Scrap Quilt Patterns Useful Notions
- How to Choose the Right Quilt Batting
- The Best Sewing Table
- The Best Quality Thread: Part 1 and Part 2
- 5 Best Cutting Mats for Quilters
- Best Rotary Cutter
- The 4 Best Quilting Rulers
- The Best Iron for Sewing
- The World's Best Sewing Scissors
- Your Guide to Finding the Best Thimble
- Best Pins for Quilting
- The Best Quilt Marking Tools
- Fusible Batting Tape: Why You Need It and How to Use It.
- 8 Things You Never Knew About a Tailor's Clapper
- 5 Types & Sizes of Hand Quilting Needles
- Must-Have Quilting Tools
7. Perfect Picnic by Ansley Carnevali
The scrappy alterations to this quilt are similar to the #5 Field Day Quilt. Rather than cutting long strips of fabric, use your scraps and cut the exact amount needed for each block. Aside from the cream background these blocks are made up of 2" and 3 ½" squares. For the scrappy border, get crazy! Just use whatever size you have handy!
8. Comet by Rashida Coleman-Hale
This quilt is a what I imagine you see after getting punched in the face. Or maybe a nicer way to put it is – this pattern packs a punch! With an asymmetrical composition, the overall appearance is complex, but in actuality, all you need to be able to do is sew a half square triangle.
9. Hidden Garden by Suzy Quilts
This appliqué quilt pattern was designed by yours truly. I used raw-edge appliqué so it whipped together in no time at all! You do need a large piece of background fabric for your scrappy petals, but if you opt for a solid background, which tends to be less expensive than a print, the price of sewing this quilt will remain wonderfully budget-friendly.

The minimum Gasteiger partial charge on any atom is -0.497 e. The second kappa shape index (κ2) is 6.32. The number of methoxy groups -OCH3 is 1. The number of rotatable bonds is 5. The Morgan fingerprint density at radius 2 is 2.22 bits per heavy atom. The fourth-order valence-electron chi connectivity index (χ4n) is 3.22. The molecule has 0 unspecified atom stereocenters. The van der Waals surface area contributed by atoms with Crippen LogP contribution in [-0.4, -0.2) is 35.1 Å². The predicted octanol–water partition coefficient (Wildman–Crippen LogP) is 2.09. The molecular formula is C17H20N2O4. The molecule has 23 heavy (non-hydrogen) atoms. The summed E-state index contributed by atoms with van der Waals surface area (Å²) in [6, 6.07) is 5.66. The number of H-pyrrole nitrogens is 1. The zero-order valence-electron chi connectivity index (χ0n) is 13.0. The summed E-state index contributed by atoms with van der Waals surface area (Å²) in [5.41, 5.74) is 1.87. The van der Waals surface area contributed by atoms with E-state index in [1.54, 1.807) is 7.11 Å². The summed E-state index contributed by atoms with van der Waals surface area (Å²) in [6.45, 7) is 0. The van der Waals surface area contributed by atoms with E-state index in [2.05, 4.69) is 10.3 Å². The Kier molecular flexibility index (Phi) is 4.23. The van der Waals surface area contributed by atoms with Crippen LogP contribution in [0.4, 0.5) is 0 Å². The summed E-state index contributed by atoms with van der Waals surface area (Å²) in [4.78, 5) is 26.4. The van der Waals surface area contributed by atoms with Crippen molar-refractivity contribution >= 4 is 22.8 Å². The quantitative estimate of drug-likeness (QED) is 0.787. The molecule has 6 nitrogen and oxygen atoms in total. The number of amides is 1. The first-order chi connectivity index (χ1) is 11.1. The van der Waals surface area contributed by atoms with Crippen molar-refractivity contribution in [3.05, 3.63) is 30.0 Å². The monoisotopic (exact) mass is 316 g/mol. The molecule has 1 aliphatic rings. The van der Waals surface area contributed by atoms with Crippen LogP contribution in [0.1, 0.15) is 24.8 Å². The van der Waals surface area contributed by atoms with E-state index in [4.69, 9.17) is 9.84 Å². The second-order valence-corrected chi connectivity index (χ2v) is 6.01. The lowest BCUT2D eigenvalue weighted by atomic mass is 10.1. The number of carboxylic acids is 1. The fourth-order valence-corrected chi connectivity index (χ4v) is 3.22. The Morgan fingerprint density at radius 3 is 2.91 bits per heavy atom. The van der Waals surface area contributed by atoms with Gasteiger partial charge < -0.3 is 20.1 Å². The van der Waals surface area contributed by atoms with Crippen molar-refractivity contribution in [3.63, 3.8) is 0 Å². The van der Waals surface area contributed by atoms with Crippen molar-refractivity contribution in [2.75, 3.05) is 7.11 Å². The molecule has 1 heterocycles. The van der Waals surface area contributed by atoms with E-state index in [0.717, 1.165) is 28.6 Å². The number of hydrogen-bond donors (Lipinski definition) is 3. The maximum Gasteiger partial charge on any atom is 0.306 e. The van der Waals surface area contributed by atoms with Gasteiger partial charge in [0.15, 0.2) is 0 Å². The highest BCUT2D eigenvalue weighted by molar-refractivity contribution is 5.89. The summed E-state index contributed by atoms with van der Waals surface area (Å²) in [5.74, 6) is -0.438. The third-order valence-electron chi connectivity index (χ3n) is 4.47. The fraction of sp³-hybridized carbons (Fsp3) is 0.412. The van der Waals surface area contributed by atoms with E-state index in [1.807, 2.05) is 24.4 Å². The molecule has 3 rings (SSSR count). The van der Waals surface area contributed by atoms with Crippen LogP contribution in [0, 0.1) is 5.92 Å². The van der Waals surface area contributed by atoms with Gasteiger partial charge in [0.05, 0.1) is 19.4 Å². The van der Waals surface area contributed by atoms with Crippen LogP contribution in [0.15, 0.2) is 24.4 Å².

10. Liberty & Flowers by Suzy Quilts
Because this pattern is made with templates, you can use up your weirdly shaped scraps as long as it's as large as a template! The examples in this blog post show a wall hanging, however the pattern is written for a throw quilt.
The history of patchwork quilting is rooted in economy. As you sift through your fabric scraps, choosing which ones to use, let your mind drift to an earlier time when quilters cut up old clothes, bedding and household textiles for their quilts.
By making a scrap quilt you are joining hands with the quiltmakers of history and sharing in a wonderfully beautiful heritage. I hope you feel strength in that and let the rich tradition of scrap quilting empower you to make something to be proud of!